Hubert H. Humphrey dominated Minnesota's political landscape in the decades following World War II. His career is a compelling story of promise, ambition, disappointment, compromise, and accomplishment.
Humphrey was born in South Dakota in 1911. He grew up in Doland, then came to Minneapolis to attend the University of Minnesota in 1929.
For 25 years, Humphrey helped define the ideals of liberalism in American politics. As mayor of Minneapolis from 1945 to 1949 he worked to reform city government and combat discrimination (left, Humphrey in his Minneapolis mayor's office in 1947).
Humphrey's stirring speech at the Democratic National Party Convention in 1948, and his successful campaign for a strong civil rights plank in the party's platform, made him a national figure. His career in the Senate, from 1949 to 1965 and 1971 to 1978, established him as one of the country's most effective legislators. Working for legislation on fair employment, civil rights, the Peace Corps, arms limitation, organized labor, and American agriculture, he was often able to sway public and congressional opinion.
Humphrey was a skillful and shrewd party politician. From 1944 through 1948 he helped to organize a coalition of Minnesota Democrats and Farmer-Labor Party members to support his initiatives, merging these two parties. While his efforts were successful, some criticized him for being intolerant of the progressive and radical Farmer-Laborites.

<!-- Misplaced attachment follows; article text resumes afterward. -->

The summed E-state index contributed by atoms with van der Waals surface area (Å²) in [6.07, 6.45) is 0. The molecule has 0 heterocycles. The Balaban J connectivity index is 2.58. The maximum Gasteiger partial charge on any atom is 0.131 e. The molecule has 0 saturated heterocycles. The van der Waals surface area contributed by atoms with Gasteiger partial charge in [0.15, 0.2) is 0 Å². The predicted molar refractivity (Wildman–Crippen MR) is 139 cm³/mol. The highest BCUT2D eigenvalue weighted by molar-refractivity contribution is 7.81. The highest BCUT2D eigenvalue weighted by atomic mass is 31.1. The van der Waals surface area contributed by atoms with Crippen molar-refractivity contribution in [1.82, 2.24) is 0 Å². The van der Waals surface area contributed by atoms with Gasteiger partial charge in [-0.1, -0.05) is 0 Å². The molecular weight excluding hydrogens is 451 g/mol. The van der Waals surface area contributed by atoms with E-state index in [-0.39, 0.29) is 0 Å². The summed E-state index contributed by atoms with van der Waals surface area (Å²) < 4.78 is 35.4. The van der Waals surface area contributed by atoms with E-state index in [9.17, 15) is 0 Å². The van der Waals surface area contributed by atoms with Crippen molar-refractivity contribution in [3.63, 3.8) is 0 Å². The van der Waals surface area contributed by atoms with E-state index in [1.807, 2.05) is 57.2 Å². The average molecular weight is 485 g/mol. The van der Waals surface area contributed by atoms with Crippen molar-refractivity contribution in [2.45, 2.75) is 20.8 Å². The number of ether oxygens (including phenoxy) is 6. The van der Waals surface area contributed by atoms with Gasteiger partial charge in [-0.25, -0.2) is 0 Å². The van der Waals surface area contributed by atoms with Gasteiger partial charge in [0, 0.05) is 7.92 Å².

In 1960 Hubert Humphrey campaigned for the Democratic Party's presidential nomination, but lost to John F. Kennedy (right, Humphrey with John F. Kennedy during the Wisconsin primary election that year). He remained in the Senate and served as Majority Whip.
From 1965 to 1969, he served as vice president for Lyndon Johnson. Humphrey worked for the administration's policies, both domestic and foreign. His support for the Vietnam War cost him many of his liberal backers.
Humphrey ran again for the presidency in 1968. He won the Democratic Party's nomination, but lost the election to Richard Nixon. He returned to the Senate in 1971, was reelected in 1976 and held office until he died of cancer in January 1978.